Top Reasons to Visit Ambassador Hotel New Orleans
- The hotel is two blocks from the riverfront and just three blocks from the historic French Quarter.
- Built from a trio of 19th-century coffee warehouses, the hotel features exposed brick walls, antique wooden beams, and high ceilings throughout. Fodor’s calls it “a hotel with real character.”
- Guest rooms reflect the hotel’s historical vibe with wrought-iron bed frames and antique furniture; many have views of the Arts District.
- Walk across the street to Harrah’s New Orleans casino to try your hand at 3,800 slot machines, 100 table games, and more than 20 poker tables.
- The Ambassador is less than a 10-minute walk from stations on the city’s historic streetcar lines. Highlights include the French Market on the Riverfront route and views of the Garden District on the Saint Charles route.
New Orleans’s French Quarter: Let the Good Times Roll
“Stop thinking of New Orleans as the worst-organized city in the United States,” writes author Dan Baum in Nine Lives, his post-Katrina book. “Start thinking of it as the best-organized city in the Caribbean.” Some folks think there is something distinctly foreign about New Orleans, a place where people’s priorities seem inclined toward enjoying life and relishing the moment at hand. Nothing says it better than the town’s unofficial Cajun creed: “Laissez les bons temp rouler,” or “Let the good times roll.”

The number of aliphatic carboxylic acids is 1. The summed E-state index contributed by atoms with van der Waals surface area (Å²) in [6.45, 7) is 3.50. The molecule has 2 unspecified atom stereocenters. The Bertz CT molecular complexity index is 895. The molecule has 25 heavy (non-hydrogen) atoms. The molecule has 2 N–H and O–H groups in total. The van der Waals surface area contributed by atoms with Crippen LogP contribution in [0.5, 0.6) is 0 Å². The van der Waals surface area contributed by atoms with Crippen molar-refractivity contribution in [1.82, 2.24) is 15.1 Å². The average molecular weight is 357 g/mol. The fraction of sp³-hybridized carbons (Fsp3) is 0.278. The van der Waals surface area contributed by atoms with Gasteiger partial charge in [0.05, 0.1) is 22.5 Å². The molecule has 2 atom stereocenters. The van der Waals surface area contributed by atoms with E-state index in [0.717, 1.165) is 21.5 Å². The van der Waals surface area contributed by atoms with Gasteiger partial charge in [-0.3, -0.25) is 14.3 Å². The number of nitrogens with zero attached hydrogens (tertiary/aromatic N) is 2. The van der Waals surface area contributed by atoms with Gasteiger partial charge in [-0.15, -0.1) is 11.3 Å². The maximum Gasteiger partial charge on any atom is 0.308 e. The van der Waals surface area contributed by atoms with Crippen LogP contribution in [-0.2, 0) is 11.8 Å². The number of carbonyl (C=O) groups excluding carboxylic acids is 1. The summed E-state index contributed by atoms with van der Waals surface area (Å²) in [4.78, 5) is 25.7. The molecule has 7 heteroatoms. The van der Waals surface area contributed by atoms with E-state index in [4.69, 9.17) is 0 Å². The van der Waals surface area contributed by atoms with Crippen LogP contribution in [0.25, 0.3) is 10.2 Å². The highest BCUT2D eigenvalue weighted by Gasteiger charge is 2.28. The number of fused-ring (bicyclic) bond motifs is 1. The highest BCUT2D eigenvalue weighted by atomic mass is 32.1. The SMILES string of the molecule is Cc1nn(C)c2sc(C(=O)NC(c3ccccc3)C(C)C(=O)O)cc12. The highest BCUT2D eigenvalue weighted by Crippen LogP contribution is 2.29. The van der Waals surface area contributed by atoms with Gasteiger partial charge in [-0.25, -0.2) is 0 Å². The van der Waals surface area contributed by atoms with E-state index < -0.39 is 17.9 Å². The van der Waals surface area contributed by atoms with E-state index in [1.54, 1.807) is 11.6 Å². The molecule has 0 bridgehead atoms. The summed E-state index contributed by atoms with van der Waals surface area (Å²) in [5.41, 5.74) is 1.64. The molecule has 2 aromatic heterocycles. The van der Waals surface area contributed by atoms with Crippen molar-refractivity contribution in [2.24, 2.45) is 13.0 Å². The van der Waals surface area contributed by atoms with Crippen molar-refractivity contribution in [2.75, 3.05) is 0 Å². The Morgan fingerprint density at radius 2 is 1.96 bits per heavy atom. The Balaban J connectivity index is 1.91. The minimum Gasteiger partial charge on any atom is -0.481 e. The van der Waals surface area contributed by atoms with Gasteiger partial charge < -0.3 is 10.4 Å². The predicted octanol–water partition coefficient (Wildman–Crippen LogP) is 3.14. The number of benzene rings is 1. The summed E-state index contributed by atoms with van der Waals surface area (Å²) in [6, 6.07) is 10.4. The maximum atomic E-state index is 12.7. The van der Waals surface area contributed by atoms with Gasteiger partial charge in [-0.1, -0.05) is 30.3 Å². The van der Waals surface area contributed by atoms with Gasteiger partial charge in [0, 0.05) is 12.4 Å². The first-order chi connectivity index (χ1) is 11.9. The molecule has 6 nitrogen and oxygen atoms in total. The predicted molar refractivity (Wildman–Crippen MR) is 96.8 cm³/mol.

Historical buildings with intricate wrought-iron balconies line the narrow streets of New Orleans’s French Quarter. Here, street musicians often fill the air with jazz music, their trombones and tubas swinging back and forth. Just off the Jackson Square park and near the towering St. Louis Cathedral, the legendary Café Du Monde serves beignets under heaping piles of powdered sugar, as well as cups of iced or steaming café au lait.
And then there’s Bourbon Street, where neon lights advertise frozen cocktails and gaudy strip clubs and crowds gather along 13 city blocks. The nearby Frenchmen Street, just north of the Quarter, provides a slightly less touristy taste of New Orleans nightlife. Some of the city’s most popular live jazz and blues bars dominate this historic two-block district, with each venue hosting world-class musicians nearly every night of the week. Jazz fills the air at the Spotted Cat Music Club, where a sign warns that both drinks and drunks are barred from the piano—but like all rules in New Orleans, it’s one that’s bound to get bent from time to time.